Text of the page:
Rhythm and Meter

Each word contains what known as syllables, a feint break in the word’s pronunciation where we say one syllable with more stress than another. Some words may only have one syllable and that is, of course, the stressed one. Take the following words:

  • ant: ant
  • banana: buh-nan-uh
  • aardvark: ahrd-vahrk
  • contraction: kuhn-trak-shuhn

The emboldened phrase in each of the pronunciations is where we place the emphasis. We naturally do this in speech and have learned throughout our lives how to do this without concentrating on it. The goal of the poet is to take advantage of this natural meter in the word and use them to their advantage. Poets didn’t invent the sounds and accents of language, but can employ them to set the pace of our poems.

Rhythm is the recurrence of stressed syllables within a poem. It is the beat and pace of a poem created by the pattern of stressed and unstressed syllables in a line or a verse. We measure rhythm in metrical feet and one metrical foot usually contains one stressed and one or two unstressed syllables. Use rhythm to generate mood or tone that will affect the reader in either positive or negative ways.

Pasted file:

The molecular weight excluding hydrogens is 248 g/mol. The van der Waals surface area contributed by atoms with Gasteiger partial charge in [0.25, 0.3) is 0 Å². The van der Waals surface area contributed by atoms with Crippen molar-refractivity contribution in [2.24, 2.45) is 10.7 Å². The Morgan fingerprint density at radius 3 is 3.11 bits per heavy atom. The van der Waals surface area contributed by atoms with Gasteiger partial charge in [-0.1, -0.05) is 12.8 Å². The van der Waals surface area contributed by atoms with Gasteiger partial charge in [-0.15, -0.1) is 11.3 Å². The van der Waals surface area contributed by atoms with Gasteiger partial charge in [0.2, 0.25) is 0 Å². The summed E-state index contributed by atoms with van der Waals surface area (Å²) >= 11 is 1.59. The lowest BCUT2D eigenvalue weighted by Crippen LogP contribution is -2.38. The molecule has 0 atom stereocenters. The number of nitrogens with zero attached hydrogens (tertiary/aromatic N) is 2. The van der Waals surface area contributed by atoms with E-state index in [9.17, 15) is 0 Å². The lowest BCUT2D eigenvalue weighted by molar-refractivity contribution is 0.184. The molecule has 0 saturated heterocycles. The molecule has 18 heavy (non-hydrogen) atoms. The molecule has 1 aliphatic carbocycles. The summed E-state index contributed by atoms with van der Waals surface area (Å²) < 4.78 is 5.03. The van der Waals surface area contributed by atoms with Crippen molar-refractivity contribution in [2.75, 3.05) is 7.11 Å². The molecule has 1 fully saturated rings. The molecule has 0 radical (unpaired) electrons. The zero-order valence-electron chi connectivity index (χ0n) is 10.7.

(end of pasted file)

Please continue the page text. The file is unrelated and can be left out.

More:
Since we theorize that there is a link between rhythm and the human heartbeat, it is only natural that the reader can become excited, slowed down, or stopped completely with a wonderful poem. There is also, allegedly, a link between evolution and rhythm, and emotion and rhythm so the natural rhythms of life have always effected humans.

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